Puritan Punishments In The Scarlet Letter, By Nathaniel Hawthorne

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In The Scarlet Letter, Nathaniel Hawthorne showcases the Puritan community and their way of life: living by the Bible. Of course, some Puritans do not follow the teachings of the Bible, and thus they are referred to as sinners. These sinners are punished not only by the Puritans, but also by nature. However, Hawthorne shows that nature punishes leniently while the Puritans punish harshly. Hawthorne 's word choice of the sunshine in the forest shows nature 's lenient punishments. When Pearl and Hester are in the forest, there are gloomy clouds covering the sky. However, when Pearl runs ahead of her mother, the clouds disperse to reveal the sun 's rays, which end up illuminating Pearl. The sun only shines on Pearl at this moment because she …show more content…
To the Puritans, the scaffold is the place where the guilty party is presented to the whole town for the sole purpose of being punished and ridiculed. This is done so the Puritan citizens realize how harsh punishments are in their community and therefore encourages citizens to behave. When Hester first stands on the scaffold, she is humiliated in front of the whole town. The townspeople start to associate her as evil because she finally reveals the scarlet letter "A" on her bosom to everyone. Hester 's freedom is killed at that moment because she is no longer an ordinary woman — she is trapped as being the town sinner that everyone will judge for the rest of her life. Hester will never be able to regain her purity and be her old self again from that moment forward. However, the scaffold can also symbolize a happy death. After Dimmesdale stands on the scaffold and confesses his sin to the world, he collapses and dies. However, he also sets his guilt free and is no longer troubled by keeping in his secret. His confession ends the good judgments about him being a minister, and Dimmesdale dies as his true self. Death is his freedom, and Dimmesdale is now able to die peacefully. While this death was a relief for Dimmesdale, he still passed away. Death, either mentally or physically, is imminent on the scaffold, showing just how punishing the Puritan 's creation …show more content…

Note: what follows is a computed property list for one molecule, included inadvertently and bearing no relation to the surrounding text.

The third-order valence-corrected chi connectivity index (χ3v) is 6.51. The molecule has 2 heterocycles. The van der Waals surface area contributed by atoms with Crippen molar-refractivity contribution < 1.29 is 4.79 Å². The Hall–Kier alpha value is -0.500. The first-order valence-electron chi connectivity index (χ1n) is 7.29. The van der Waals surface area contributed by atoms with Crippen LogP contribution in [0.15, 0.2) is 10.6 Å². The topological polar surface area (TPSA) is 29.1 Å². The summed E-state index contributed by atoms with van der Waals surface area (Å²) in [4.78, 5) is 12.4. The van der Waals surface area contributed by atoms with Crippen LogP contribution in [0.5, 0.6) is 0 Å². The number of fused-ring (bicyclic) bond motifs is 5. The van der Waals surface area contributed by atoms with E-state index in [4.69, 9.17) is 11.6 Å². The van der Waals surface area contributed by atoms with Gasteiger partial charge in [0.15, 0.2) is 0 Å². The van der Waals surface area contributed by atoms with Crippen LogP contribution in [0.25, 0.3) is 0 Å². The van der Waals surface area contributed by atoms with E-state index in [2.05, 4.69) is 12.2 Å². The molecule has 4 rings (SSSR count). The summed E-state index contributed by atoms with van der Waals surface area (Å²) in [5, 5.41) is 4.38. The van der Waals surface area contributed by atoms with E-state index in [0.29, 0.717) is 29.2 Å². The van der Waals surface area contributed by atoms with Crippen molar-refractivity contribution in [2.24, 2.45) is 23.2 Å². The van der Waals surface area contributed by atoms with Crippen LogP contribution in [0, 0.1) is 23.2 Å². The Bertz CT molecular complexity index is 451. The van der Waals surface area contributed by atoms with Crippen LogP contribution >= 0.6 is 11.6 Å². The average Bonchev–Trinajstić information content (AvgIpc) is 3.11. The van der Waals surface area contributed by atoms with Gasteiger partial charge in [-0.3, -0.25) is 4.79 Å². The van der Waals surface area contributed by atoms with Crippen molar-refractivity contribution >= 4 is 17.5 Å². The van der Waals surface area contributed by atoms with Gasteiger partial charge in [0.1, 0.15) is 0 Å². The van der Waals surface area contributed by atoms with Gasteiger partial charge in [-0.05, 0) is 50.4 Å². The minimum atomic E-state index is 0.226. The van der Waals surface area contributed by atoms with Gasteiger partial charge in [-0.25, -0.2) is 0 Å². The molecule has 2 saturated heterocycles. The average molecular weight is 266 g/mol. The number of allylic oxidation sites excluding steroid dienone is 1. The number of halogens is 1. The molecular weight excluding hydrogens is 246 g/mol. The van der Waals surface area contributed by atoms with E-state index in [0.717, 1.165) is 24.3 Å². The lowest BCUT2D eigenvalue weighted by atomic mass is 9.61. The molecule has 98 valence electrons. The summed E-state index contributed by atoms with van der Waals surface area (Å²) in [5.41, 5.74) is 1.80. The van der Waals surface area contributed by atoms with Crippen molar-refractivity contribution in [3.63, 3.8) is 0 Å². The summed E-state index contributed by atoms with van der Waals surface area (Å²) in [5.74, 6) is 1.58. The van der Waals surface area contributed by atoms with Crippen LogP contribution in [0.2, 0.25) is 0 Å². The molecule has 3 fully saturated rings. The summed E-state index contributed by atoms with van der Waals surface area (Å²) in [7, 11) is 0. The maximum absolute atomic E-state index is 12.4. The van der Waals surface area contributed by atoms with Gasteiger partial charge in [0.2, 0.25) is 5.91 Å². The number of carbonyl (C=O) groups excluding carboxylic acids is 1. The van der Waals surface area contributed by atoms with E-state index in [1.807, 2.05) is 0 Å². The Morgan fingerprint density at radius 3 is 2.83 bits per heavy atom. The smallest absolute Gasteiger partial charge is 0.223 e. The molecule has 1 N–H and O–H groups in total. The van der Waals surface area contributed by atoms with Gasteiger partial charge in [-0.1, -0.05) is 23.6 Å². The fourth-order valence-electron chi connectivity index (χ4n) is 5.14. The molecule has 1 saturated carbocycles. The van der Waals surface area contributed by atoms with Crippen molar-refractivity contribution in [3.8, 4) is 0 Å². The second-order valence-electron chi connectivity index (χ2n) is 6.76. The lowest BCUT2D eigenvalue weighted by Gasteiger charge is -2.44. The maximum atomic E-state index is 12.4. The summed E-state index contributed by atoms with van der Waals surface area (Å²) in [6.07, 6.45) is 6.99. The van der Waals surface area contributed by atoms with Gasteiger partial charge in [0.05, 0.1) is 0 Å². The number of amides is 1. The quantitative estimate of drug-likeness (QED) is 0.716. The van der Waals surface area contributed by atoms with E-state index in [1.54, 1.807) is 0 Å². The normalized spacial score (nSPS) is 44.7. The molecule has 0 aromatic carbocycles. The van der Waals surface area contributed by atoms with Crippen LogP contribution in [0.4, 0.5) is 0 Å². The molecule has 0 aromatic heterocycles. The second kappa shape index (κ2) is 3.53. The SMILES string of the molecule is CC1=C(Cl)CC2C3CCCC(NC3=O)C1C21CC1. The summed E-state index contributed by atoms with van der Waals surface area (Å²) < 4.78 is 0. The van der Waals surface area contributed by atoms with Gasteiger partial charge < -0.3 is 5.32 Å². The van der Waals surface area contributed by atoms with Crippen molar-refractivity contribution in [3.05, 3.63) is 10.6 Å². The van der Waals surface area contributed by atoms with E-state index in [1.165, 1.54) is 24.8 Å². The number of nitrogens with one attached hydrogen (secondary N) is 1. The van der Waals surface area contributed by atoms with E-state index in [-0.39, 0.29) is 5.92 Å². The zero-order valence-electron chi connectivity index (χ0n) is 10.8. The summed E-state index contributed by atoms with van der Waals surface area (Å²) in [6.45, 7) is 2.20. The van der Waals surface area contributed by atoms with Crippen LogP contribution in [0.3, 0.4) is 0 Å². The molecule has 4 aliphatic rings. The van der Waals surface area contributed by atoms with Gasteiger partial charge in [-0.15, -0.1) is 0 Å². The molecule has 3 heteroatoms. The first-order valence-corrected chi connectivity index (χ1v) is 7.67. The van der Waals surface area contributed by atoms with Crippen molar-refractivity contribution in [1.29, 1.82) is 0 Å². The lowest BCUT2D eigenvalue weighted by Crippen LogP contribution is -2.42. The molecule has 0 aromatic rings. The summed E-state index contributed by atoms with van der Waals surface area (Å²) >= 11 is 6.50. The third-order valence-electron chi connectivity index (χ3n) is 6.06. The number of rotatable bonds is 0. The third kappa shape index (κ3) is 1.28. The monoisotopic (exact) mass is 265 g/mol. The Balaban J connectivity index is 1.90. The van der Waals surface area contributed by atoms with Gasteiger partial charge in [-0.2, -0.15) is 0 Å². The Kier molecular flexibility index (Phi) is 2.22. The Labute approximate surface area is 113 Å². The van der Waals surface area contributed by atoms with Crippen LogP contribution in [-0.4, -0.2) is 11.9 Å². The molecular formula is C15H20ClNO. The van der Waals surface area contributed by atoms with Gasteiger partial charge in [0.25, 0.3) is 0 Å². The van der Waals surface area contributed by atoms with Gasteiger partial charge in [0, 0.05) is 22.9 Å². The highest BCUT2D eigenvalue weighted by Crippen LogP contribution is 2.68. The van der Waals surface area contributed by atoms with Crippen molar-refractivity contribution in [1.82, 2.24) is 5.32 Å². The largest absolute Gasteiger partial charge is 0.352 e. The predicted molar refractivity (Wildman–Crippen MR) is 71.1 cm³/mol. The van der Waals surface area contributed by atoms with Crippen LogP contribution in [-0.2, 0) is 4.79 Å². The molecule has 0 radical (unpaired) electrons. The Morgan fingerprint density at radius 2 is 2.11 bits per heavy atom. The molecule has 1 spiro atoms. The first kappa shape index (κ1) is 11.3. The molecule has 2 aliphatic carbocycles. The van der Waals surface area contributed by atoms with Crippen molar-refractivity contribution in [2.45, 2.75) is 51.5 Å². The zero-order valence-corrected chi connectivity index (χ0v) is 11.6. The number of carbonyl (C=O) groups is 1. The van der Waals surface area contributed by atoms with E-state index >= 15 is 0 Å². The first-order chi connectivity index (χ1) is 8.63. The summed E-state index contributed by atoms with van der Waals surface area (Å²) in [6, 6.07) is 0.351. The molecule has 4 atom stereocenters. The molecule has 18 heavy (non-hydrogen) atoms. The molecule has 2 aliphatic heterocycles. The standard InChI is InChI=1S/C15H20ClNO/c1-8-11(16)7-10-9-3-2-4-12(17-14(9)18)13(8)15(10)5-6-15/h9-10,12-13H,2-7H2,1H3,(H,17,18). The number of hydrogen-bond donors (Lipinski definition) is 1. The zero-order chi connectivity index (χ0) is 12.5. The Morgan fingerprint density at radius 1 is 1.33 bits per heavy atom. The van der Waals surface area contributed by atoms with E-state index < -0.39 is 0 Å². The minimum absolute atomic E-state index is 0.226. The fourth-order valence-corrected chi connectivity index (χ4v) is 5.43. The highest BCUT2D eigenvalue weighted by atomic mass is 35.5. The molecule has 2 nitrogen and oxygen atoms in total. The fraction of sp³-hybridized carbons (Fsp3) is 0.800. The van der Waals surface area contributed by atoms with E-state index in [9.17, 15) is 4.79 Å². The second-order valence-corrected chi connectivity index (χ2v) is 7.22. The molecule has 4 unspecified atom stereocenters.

She is buried next to Dimmesdale and they share the same tombstone. However, there is a gap between the two graves, and the two have "no right to mingle" (273). The Puritans have purposefully separated the two sinners so they cannot interact in the afterlife. While this does not seem to be an extreme punishment, it is incredibly sad because Dimmesdale and Hester did not interact with each other much during their lifetimes. The afterlife is supposed to be a place of happiness and reunion with deceased spirits. This is now prevented due to the Puritans ' actions. The Puritans are punishing dead people for a crime they have committed decades ago, showing that the Puritans hold grudges and do not want to forgive and forget. The words "On afield, sable, the letter A, gules," are also carved onto their gravestone (273). This phrase sets up the image of a red letter "A" on a black field. These words are written so everyone who comes to the grave remembers the sins of Dimmesdale and Hester. While it is nice to have the story of the sinners be saved for generations, it is also a punishment for them. The Puritans have forced Hester and Dimmesdale to be associated with their sin forever. People will not remember Dimmesdale as being a loving minister or Hester as the selfless mother who helped the poor; instead, they will be remembered as the two adulterers who broke the law. This everlasting association is the worst punishment of

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